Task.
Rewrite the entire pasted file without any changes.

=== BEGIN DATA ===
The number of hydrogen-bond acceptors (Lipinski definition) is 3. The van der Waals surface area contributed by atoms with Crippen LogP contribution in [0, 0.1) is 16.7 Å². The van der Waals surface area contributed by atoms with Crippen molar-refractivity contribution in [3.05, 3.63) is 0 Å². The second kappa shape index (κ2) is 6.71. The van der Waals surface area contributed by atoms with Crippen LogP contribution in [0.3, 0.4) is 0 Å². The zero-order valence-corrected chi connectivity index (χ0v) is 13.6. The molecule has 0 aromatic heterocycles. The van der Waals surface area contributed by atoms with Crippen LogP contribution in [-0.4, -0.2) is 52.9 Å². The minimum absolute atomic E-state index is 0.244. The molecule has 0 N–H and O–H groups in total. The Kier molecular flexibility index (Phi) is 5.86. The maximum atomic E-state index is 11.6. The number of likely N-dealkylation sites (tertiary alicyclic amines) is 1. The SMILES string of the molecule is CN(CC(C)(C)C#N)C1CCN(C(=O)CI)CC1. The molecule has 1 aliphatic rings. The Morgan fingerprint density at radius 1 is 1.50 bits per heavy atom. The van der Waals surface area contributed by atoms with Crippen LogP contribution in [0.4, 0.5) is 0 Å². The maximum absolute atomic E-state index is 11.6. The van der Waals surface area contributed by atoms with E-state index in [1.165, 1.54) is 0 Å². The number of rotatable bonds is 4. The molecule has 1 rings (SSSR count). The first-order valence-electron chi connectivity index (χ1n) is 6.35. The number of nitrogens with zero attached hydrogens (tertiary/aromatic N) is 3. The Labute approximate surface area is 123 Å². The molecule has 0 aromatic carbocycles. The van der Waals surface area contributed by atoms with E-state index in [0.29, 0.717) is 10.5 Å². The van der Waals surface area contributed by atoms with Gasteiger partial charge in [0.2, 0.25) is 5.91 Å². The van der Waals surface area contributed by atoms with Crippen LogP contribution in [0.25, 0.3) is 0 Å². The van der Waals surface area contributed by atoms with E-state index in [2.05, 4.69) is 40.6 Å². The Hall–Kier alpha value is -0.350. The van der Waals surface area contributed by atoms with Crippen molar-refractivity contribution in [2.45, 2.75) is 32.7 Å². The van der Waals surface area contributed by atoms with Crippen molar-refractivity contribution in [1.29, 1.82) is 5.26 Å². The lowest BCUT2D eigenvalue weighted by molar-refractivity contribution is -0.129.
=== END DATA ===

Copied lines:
The number of hydrogen-bond acceptors (Lipinski definition) is 3. The van der Waals surface area contributed by atoms with Crippen LogP contribution in [0, 0.1) is 16.7 Å². The van der Waals surface area contributed by atoms with Crippen molar-refractivity contribution in [3.05, 3.63) is 0 Å². The second kappa shape index (κ2) is 6.71. The van der Waals surface area contributed by atoms with Crippen LogP contribution in [0.3, 0.4) is 0 Å². The zero-order valence-corrected chi connectivity index (χ0v) is 13.6. The molecule has 0 aromatic heterocycles. The van der Waals surface area contributed by atoms with Crippen LogP contribution in [-0.4, -0.2) is 52.9 Å². The minimum absolute atomic E-state index is 0.244. The molecule has 0 N–H and O–H groups in total. The Kier molecular flexibility index (Phi) is 5.86. The maximum atomic E-state index is 11.6. The number of likely N-dealkylation sites (tertiary alicyclic amines) is 1. The SMILES string of the molecule is CN(CC(C)(C)C#N)C1CCN(C(=O)CI)CC1. The molecule has 1 aliphatic rings. The Morgan fingerprint density at radius 1 is 1.50 bits per heavy atom. The van der Waals surface area contributed by atoms with Crippen LogP contribution in [0.4, 0.5) is 0 Å². The maximum absolute atomic E-state index is 11.6. The van der Waals surface area contributed by atoms with E-state index in [1.165, 1.54) is 0 Å². The number of rotatable bonds is 4. The molecule has 1 rings (SSSR count). The first-order valence-electron chi connectivity index (χ1n) is 6.35. The number of nitrogens with zero attached hydrogens (tertiary/aromatic N) is 3. The Labute approximate surface area is 123 Å². The molecule has 0 aromatic carbocycles. The van der Waals surface area contributed by atoms with E-state index in [0.29, 0.717) is 10.5 Å². The van der Waals surface area contributed by atoms with Gasteiger partial charge in [0.2, 0.25) is 5.91 Å². The van der Waals surface area contributed by atoms with Crippen LogP contribution in [0.25, 0.3) is 0 Å². The van der Waals surface area contributed by atoms with E-state index in [2.05, 4.69) is 40.6 Å². The Hall–Kier alpha value is -0.350. The van der Waals surface area contributed by atoms with Crippen molar-refractivity contribution in [2.45, 2.75) is 32.7 Å². The van der Waals surface area contributed by atoms with Crippen molar-refractivity contribution in [1.29, 1.82) is 5.26 Å². The lowest BCUT2D eigenvalue weighted by molar-refractivity contribution is -0.129.